In reply to by Fox

I agree that most of us haven't been taught English grammar.  I am in my fifties, went to grammar school but only picked up the basics of English grammar through learning Latin. My Italian teacher said that before she could teach Italian she had to first teach us all the grammar of our own language!

In reply to by Fox

another suggestion to choose the right auxiliary..the use of auxiliary depends on the kind of subject. (1) If the subject is animate (like people, animals or animated things) then we use the "avere" auxiliary (but there are exceptions too)(2) If the subject is inanimate it is more likely to be used intransitively, then with the "essere" (1) Maria gave a present to her sister /  Maria ha dato un regalo a sua (2) The paper flied away / La carta è volata via.Note that in the Italian translation I use present perfect (passato prossimo) instead of the past simple (passato remoto) es. La carta volò via. Passato remoto is used more in literature than in the spoken language.

Thanks for this, Valentina!  Your explanation makes it much clearer.  And thank you for the exercises - it really helps me when I can practice what I'm learning. (And I feel slightly better to know that others have struggled with this too!) L

Hi Valentina, I hope you don't mind my correcting you but I seem to remember that you were happy to make this a two-way thing, so we can learn the intricacies of Italian while you finetune your English... I expect it was just a slip of the finger but the past tense of 'to fly' is 'flew', not 'flied'! (although of course, we all knew exactly what you meant so there would be no red pen).   

On the contrary, the first thing Italians are taught is grammar. Maybe because School tries to help speaking-dialect kids learning the correct way to speak Italian.Anyway I know a lot of Italian people who still cannot recognize transitive verbs and a lot of other things..I still remember of the mistakes I made at elementary schools. A red pen was used to correct big mistakes while the blue one was used to sign little mistakes.Though this could sound a little odd to UK citizens. Maybe blue/red pen is an old (bad) you agree with it? ps: scusate, didn't find the English version, but the content may sound familiar to you.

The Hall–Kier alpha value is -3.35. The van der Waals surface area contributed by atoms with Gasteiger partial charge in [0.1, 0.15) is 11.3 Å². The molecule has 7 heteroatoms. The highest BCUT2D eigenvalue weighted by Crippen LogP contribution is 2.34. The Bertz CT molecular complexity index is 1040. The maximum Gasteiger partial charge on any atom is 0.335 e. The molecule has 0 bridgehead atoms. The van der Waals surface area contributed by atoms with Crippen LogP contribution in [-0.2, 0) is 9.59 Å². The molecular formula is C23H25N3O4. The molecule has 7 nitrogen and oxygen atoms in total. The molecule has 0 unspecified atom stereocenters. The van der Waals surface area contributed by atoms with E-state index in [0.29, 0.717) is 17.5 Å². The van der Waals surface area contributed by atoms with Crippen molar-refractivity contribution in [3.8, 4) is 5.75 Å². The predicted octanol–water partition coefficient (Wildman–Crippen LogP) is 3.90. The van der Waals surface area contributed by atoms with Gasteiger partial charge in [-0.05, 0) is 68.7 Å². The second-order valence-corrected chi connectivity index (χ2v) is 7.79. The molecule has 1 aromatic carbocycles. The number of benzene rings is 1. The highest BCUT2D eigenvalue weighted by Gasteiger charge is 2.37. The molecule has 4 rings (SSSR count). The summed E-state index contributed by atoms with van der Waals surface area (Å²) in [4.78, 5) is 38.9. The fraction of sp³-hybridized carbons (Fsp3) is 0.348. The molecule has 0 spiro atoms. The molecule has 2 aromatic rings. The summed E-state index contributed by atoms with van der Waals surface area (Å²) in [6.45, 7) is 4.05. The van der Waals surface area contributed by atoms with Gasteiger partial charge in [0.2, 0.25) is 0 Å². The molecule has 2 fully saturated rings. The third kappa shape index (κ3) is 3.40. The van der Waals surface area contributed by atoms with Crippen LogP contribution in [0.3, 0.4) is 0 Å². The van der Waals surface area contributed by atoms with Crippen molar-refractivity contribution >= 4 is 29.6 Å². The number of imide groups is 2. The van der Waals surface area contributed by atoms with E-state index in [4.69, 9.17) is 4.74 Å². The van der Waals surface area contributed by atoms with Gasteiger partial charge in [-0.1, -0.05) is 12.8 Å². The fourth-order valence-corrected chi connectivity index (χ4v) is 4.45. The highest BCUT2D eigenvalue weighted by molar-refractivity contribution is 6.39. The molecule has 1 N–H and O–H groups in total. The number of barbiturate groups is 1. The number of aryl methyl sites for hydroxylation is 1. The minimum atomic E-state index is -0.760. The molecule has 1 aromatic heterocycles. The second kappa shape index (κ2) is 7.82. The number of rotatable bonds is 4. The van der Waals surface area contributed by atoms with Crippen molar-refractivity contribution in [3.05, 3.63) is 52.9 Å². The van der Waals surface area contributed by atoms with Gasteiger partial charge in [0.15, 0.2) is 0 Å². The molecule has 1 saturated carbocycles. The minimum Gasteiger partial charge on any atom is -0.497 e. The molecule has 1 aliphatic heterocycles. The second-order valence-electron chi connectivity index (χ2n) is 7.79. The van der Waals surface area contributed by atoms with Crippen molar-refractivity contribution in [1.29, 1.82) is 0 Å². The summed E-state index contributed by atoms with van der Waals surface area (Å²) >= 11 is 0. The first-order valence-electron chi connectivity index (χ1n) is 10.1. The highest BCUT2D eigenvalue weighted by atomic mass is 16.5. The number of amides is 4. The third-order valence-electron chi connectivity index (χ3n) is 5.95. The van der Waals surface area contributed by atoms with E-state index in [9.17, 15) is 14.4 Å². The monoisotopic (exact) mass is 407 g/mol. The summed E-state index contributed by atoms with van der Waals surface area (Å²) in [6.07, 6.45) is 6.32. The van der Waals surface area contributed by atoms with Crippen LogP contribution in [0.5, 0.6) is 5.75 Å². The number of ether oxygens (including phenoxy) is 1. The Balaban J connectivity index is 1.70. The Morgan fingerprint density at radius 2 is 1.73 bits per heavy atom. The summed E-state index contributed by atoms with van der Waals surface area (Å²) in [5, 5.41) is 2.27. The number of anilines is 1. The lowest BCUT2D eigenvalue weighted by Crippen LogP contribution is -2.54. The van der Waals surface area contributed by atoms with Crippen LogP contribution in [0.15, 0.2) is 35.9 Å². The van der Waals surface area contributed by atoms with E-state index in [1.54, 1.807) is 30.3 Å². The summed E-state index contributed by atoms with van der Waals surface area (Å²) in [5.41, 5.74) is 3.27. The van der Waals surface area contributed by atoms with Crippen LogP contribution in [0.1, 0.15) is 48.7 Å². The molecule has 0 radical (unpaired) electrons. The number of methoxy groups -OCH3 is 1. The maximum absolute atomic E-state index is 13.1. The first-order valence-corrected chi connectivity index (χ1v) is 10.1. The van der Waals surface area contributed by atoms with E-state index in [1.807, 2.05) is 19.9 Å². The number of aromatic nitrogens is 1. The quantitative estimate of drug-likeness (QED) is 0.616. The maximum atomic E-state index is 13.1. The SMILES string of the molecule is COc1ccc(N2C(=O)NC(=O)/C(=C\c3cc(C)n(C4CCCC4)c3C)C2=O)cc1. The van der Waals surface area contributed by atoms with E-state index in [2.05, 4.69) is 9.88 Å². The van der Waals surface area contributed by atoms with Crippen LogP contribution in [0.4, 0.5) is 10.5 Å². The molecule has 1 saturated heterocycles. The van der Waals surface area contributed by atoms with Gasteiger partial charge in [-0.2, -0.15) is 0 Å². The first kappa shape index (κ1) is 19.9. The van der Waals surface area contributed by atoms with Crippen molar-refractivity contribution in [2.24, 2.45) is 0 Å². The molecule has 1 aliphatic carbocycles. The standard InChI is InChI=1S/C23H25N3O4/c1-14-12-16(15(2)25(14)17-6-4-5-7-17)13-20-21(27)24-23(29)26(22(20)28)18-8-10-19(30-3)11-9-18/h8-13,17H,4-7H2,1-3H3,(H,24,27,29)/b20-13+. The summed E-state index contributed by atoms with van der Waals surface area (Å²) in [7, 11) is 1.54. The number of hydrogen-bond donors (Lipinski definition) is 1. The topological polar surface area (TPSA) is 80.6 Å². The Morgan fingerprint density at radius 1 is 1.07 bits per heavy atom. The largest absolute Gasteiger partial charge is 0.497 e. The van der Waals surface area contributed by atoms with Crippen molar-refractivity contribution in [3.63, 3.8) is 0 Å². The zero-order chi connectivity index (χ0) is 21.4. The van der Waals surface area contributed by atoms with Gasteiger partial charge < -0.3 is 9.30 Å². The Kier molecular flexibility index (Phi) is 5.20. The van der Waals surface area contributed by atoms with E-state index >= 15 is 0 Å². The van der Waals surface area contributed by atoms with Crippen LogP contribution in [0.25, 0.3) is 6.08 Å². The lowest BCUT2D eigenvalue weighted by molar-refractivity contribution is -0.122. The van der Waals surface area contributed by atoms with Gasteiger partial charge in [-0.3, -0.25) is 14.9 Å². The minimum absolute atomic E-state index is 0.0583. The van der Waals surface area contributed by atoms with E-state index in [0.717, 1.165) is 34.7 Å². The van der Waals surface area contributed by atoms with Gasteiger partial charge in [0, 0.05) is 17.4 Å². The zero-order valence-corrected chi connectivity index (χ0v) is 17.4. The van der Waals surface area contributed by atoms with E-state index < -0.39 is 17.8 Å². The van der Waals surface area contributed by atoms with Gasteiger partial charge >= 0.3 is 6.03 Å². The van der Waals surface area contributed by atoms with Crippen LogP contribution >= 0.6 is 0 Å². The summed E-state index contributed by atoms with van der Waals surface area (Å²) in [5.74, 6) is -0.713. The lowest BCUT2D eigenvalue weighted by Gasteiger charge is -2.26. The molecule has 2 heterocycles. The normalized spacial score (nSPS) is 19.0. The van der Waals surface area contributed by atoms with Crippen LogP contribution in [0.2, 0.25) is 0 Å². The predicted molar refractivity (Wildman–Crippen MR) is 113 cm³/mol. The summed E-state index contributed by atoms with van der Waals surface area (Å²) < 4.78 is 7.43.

That says it all, really! British teachers aren't allowed to correct things any more anyway - as long as the student has managed to get his/her point across, it doesn't matter how littered with grammatical errors and spelling mistakes it is... don't start me on this!I heard my 4-year-old daughter's nursery teacher telling her she's not allowed to say 'win' today. I rest my case.  

Thanks to be so kind! you must be laughing in your mind, since "flied" has reference to baseball, as it is well explained the alternative to the above phrase would be:The ball flied / La palla è volata via :)You must admit that in a way it isn't a big error so the red pen may be too "aggressive"...In Italian we say "Mi sono salvata in calcio d'angolo" - when you try and succeed to show that you were (less or more) right.. ...In reality, it was a lapsus! I perfectly know the right paradigma is "to fly - flew - flown", but I often write flied..:p maybe because it's similar to "flies" and my mind associates the two words.